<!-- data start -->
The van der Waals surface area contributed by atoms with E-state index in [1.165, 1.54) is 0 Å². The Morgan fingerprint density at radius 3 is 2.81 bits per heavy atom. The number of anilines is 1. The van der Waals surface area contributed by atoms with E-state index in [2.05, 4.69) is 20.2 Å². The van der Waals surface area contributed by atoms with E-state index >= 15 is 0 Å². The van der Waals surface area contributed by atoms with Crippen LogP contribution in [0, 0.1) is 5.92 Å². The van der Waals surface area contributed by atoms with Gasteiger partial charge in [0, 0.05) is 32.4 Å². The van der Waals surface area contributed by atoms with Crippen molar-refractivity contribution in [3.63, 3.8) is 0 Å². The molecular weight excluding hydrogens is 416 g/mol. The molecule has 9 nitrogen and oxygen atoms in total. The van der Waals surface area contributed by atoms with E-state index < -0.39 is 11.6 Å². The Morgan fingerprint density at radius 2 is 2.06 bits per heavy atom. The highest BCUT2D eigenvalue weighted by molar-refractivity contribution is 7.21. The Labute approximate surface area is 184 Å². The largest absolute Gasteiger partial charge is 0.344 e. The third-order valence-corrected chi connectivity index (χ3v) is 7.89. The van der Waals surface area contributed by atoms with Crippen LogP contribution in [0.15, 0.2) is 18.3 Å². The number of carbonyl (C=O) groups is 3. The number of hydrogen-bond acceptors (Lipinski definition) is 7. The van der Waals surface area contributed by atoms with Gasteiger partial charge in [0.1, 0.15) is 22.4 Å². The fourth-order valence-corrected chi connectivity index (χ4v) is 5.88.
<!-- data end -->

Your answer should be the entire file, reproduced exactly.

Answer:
The van der Waals surface area contributed by atoms with E-state index in [1.165, 1.54) is 0 Å². The Morgan fingerprint density at radius 3 is 2.81 bits per heavy atom. The number of anilines is 1. The van der Waals surface area contributed by atoms with E-state index in [2.05, 4.69) is 20.2 Å². The van der Waals surface area contributed by atoms with E-state index >= 15 is 0 Å². The van der Waals surface area contributed by atoms with Crippen LogP contribution in [0, 0.1) is 5.92 Å². The van der Waals surface area contributed by atoms with Gasteiger partial charge in [0, 0.05) is 32.4 Å². The van der Waals surface area contributed by atoms with Crippen molar-refractivity contribution in [3.63, 3.8) is 0 Å². The molecular weight excluding hydrogens is 416 g/mol. The molecule has 9 nitrogen and oxygen atoms in total. The van der Waals surface area contributed by atoms with E-state index < -0.39 is 11.6 Å². The Morgan fingerprint density at radius 2 is 2.06 bits per heavy atom. The highest BCUT2D eigenvalue weighted by molar-refractivity contribution is 7.21. The Labute approximate surface area is 184 Å². The largest absolute Gasteiger partial charge is 0.344 e. The third-order valence-corrected chi connectivity index (χ3v) is 7.89. The van der Waals surface area contributed by atoms with Crippen LogP contribution in [0.15, 0.2) is 18.3 Å². The number of carbonyl (C=O) groups is 3. The number of hydrogen-bond acceptors (Lipinski definition) is 7. The van der Waals surface area contributed by atoms with Gasteiger partial charge in [0.1, 0.15) is 22.4 Å². The fourth-order valence-corrected chi connectivity index (χ4v) is 5.88.